June 2. 1866
On receipt of yr. last, I again communicated my wishes to Mr. Blelock:
and received on yesterday his reply, couched in courteous, and I trust,
satisfactory terms. I will quote a
part of his own words.
“We regret exceedingly that our action or that of our agents, has been
in any way distasteful to Gen.Lee. We
supposed from conversation with Mr. Niven (a valued friend) of both parties in
N. Y. and from the fact that Gen. Lee did, to a limited extent, read and correct
the MS. that our modest statement, a copy of which we enclose, and which is the
only one we have made, would not displease him.
Our agents, we perceive, have enlarged upon this to (it seems) an
unwarrantable extent. We have
however taken immediate steps to have the whole thing stopped, thoroughly, and
at once. It will, of course, take a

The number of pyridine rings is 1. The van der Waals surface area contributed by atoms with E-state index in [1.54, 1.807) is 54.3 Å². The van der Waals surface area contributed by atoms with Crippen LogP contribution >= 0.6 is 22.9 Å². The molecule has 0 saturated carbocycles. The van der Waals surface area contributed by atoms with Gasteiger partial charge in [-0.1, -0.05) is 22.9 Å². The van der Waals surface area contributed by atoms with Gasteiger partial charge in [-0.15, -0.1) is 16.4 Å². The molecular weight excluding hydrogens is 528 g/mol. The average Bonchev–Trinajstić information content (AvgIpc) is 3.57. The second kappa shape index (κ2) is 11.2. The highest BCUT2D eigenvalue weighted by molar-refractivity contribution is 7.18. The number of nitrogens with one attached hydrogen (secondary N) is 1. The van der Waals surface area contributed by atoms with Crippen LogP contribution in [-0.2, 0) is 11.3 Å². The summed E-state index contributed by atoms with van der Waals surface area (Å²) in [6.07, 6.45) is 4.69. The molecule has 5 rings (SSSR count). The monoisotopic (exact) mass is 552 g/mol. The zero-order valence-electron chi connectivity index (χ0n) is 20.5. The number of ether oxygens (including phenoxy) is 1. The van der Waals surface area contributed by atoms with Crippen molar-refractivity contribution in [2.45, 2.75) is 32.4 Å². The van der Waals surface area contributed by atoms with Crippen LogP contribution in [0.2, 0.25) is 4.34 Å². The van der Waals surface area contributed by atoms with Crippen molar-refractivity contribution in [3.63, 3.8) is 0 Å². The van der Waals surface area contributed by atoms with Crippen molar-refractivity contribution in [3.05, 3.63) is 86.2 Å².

few days time to completely effect this; but we will do it thoroughly.”
I feel sure that Mr. Blelock may be relied upon to do this:
and, regretting exceedingly that a moment of your time or thought has
been expended on the matter, through his error; I hope that you will not find
yourself farther concerned to direct yr. valuable time to an annoyance which we
had no right to execute. My purpose
in writing now is only to show that I have done my best to comply with yr.
request in your last, and that I have, as I trust, done so with effect.
I therefore beg that you will not take the trouble to reply.
Believe me, my dear General,
Yr. ob. servant
R. E. Lee
on reverse in General Lee’s handwriting:
2 June 1866
R. L. Dabney